No offside because of deliberate play (a case study)

No offside because of deliberate play. That is how Professional Game Match Officials Limited (PGMOL) judges the penalty and offside incident in the game between Liverpool and Tottenham. Jon Moss gets it right, but what can you learn from this match incident? A case study.

Discussion of Jon Moss and AR: no offside because of deliberate play?

Discussion of Jon Moss and AR: no offside because of deliberate play

PGMOL statement supports referee Moss

“Jon Moss was in a good position to see that a Liverpool player deliberately played the ball before it fell to Harry Kane in the penalty area”, is mentioned in a statement by the PGMOL, cited by lots of newspapers. “He then correctly judged that Kane was fouled by Lorius [sic] Karius. However, given the speed of the attack he was uncertain of the identity of the Liverpool player who kicked the ball.”

Watch the situation

The deliberate pass is not the most clear hear, but this video got something I want to show you. It’s Jon Moss talking with his assistant referee Eddie Smart.

PGMOL continues their statement. “Eddie Smart, having identified that Kane was in an offside position, correctly sought clarification on whether Dejan Lovren had deliberately played the ball.”

In the video you’ll see some confusion, because Moss is not sure which Liverpool player touches the ball. “Moss knew a Liverpool player had touched the ball, but not that it was Lovren.” Moss asks 4th official Martin Atkinson what he sees on tv, but he can’t watch tv footage. PGMLOL ensures Atkinson has not acted as a VAR. He also gives no advice about what to do.

Difficult series of decisions

After the talk with Eddie Smart, Moss is sure. There is no offside because of deliberate play by a Liverpool defender. That is why he awarded a penalty. “In real time this was a difficult series of decisions which the match officials judged correctly in recognising that Kane was not offside, as Lovren had deliberately played the ball, and he was fouled for the award of the penalty kick”, says PGMOL.

And this is crucial for your definition as referee:

“The interpretation of “deliberately” kicking a ball considers whether a player has intentionally tried to kick a ball. It does not consider whether the ball ends up where a player may have wanted to kick it.”

No deliberate save

This was clearly a miskick, but the ball ends somewhere else. The Laws of the Game add something. “A player in an offside position receiving the ball from an opponent who deliberately plays the ball (except from a deliberate save by any opponent) is not considered to have gained an advantage.”

The defender is a few metres outside of his own penalty area. The LOTG only talk about a “save” when “a player stops, or attempts to stop, a ball which is going into or very close to the goal with any part of the body except the hands/arms.”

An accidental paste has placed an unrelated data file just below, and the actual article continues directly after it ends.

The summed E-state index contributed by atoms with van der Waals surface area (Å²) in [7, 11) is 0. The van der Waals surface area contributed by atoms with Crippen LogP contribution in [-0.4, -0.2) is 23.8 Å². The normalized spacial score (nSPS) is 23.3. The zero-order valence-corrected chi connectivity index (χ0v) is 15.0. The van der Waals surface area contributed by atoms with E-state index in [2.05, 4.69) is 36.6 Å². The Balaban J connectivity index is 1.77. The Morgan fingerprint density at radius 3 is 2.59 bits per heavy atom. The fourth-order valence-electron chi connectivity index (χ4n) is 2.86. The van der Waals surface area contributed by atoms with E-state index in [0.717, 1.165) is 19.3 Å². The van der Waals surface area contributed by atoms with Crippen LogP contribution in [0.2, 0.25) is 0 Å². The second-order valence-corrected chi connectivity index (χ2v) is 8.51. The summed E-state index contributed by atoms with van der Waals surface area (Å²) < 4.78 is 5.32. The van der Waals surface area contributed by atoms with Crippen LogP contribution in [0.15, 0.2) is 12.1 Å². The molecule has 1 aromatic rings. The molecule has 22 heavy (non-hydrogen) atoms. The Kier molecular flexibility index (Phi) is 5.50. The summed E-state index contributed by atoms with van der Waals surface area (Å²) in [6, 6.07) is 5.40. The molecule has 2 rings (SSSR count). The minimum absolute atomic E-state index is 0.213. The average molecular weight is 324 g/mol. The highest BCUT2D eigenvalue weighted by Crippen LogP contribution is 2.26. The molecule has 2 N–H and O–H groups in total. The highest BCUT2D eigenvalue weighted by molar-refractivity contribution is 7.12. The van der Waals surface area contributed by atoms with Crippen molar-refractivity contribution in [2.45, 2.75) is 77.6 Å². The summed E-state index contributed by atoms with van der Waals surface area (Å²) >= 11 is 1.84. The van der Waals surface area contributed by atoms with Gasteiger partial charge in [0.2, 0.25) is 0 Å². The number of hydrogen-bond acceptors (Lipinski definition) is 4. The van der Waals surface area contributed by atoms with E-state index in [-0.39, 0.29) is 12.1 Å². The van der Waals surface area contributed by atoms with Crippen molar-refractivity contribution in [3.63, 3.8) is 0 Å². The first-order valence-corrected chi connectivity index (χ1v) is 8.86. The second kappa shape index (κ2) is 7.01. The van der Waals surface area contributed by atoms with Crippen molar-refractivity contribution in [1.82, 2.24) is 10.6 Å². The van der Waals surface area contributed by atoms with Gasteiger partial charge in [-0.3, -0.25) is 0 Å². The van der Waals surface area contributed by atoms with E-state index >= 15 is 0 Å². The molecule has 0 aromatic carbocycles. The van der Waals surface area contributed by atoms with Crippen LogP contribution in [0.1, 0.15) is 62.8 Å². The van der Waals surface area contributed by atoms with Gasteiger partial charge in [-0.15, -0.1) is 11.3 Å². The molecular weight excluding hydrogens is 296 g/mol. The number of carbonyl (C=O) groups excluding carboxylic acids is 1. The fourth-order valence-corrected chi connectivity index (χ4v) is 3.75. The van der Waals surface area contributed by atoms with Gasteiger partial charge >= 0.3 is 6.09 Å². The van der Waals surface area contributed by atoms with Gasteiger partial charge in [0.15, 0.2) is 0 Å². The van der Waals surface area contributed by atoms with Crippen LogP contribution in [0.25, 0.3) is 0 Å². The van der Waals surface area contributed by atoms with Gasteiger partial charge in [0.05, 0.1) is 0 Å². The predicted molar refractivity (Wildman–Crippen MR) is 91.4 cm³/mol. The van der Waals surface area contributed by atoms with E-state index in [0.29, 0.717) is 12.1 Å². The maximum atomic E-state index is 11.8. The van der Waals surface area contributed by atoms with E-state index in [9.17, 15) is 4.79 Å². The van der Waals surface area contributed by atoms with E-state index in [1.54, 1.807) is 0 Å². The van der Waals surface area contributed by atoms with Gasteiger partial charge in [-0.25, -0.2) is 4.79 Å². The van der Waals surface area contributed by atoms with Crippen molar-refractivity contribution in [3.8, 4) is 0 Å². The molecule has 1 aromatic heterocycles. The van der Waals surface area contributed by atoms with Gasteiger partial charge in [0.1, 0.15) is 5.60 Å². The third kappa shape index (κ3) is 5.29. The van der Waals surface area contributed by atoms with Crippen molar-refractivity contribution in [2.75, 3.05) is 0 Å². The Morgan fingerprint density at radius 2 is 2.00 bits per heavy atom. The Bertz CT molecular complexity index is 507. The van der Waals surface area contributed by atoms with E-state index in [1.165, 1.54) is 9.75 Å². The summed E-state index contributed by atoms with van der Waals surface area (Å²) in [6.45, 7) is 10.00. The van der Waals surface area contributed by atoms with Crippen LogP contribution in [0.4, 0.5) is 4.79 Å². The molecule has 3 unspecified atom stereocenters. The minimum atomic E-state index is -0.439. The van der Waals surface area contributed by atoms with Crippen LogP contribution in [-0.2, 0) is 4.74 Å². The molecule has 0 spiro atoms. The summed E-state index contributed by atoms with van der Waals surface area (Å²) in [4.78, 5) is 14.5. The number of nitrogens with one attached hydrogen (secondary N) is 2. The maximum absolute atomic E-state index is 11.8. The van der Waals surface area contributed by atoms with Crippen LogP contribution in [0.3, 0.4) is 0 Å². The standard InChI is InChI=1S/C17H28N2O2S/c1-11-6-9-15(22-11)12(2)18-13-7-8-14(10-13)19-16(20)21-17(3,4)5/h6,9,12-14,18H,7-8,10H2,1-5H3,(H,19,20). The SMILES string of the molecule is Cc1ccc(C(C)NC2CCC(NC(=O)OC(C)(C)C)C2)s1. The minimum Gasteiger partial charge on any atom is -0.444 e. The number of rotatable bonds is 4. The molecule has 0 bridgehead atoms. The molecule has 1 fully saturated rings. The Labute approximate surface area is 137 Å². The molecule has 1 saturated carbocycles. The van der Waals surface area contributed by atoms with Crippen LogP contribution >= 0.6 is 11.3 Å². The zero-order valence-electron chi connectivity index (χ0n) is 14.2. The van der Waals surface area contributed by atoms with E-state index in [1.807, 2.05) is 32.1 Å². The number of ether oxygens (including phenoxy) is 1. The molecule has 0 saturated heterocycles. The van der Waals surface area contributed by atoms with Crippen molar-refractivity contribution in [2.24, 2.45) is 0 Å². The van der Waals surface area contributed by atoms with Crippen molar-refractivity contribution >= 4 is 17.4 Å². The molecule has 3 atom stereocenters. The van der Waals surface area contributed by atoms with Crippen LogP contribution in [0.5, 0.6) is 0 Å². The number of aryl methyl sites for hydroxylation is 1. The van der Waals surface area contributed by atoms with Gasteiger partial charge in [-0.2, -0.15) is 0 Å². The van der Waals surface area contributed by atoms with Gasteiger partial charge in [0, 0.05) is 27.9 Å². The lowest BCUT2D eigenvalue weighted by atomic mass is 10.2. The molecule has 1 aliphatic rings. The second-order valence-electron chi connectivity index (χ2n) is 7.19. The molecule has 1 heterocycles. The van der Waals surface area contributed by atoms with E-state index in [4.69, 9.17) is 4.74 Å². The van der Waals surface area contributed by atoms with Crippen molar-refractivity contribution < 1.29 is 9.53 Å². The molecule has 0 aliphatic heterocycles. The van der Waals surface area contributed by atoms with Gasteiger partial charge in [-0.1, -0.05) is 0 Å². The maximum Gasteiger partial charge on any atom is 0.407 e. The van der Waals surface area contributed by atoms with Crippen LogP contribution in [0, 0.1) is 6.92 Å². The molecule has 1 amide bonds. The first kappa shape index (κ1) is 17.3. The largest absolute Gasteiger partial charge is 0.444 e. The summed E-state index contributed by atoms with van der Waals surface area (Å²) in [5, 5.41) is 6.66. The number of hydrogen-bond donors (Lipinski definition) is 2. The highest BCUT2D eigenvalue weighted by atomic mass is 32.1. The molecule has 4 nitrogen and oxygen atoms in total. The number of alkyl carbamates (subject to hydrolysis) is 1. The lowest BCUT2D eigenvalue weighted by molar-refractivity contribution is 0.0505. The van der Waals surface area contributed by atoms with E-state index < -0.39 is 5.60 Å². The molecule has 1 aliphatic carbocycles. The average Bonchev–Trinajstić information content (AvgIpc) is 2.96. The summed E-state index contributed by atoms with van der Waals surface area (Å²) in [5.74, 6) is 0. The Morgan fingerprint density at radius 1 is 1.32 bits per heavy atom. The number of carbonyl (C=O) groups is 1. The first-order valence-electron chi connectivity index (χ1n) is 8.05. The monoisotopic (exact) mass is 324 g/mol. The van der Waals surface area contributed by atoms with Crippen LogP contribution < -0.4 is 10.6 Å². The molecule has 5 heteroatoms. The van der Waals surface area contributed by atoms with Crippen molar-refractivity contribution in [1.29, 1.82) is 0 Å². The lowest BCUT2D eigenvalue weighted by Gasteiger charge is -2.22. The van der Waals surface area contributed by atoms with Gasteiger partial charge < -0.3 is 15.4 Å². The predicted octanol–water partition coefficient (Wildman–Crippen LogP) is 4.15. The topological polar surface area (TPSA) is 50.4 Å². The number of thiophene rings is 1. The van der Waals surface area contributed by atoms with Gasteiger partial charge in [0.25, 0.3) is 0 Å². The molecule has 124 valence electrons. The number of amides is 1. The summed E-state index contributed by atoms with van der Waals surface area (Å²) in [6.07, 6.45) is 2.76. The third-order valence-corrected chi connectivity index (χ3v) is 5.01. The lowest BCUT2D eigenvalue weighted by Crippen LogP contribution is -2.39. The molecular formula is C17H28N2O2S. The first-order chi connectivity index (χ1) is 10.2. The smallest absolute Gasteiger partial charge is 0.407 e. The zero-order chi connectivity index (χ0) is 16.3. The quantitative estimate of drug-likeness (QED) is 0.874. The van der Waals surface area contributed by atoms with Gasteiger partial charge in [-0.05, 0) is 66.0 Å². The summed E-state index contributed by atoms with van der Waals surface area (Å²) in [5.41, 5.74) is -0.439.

A defender outside the box is not very close to the goal, so this is not a deliberate save. Correct call by Jon Moss.

Also wrote another story about offside and the responsibility of the referee.

6 thoughts on “No offside because of deliberate play (a case study)

  1. Good day, whilst I agree with your comment regarding the decision on whether a Liverpool player “deliberately” played the ball or not with regards the offside offence and yes LOTG clearly states a “save” is when a player stops or attempts to stop a ball going into or very close to the goal and in this instance the “save” was outside the goal area so not close to goal at all, the question really is was the ref’s call that the challenge on Kane for a penalty correct. If you look closely, there is no clear contact by the keeper on the striker and the striker gives one the impression that he is clearly diving in which case the decision should have been reversed and an striker should have received YC for stimulation and FK should have been awarded to defending team. This is how we saw this offence plus the fact that the AR was caught on national TV giving a fist pump to himself when the decision was awarded, which smacks of something more sinister with this whole matter. We would appreciate your further comments on this and yes whilst we appreciate these incidents occurred some time back, they still form part of many of our group discussions.
    Kind regards

    • Thanks for the comment, Rob.

      That’s what I disagree on. If you play and pause the video, you’ll indeed notice the first leg of Kane is not touched by the goalie. But have a look at Kane’s right foot. While he is still standing and not going down at all, the goalie’s hands/arms clearly touches the right foot of Kane, which is why he loses his balance. At such a speed, he can’t keep up his feet this way and it’s a foul for me.

  2. Happy to read your analysis. That was mine at the point of the incident, watching on TV in the US, and I was very happy the referee team made the call consistent with LOTG and guidance. However, I was very frustrated by the ‘You Are The Ref’ organization, with their former referees, who seemed only to want to undermine the decision making, as well as the clarification from PGMOL. I think it’s important for referees to learn and apply the official guidance. Having another organization of former referees undermining that information undermines all referees.

    • Good to know we agree, Tim. Some situations are difficult, but official interpretations help a lot. But situations like this will always remain difficult and if you ask a buch of refs, a lot will not call this a deliberate pass I guess.

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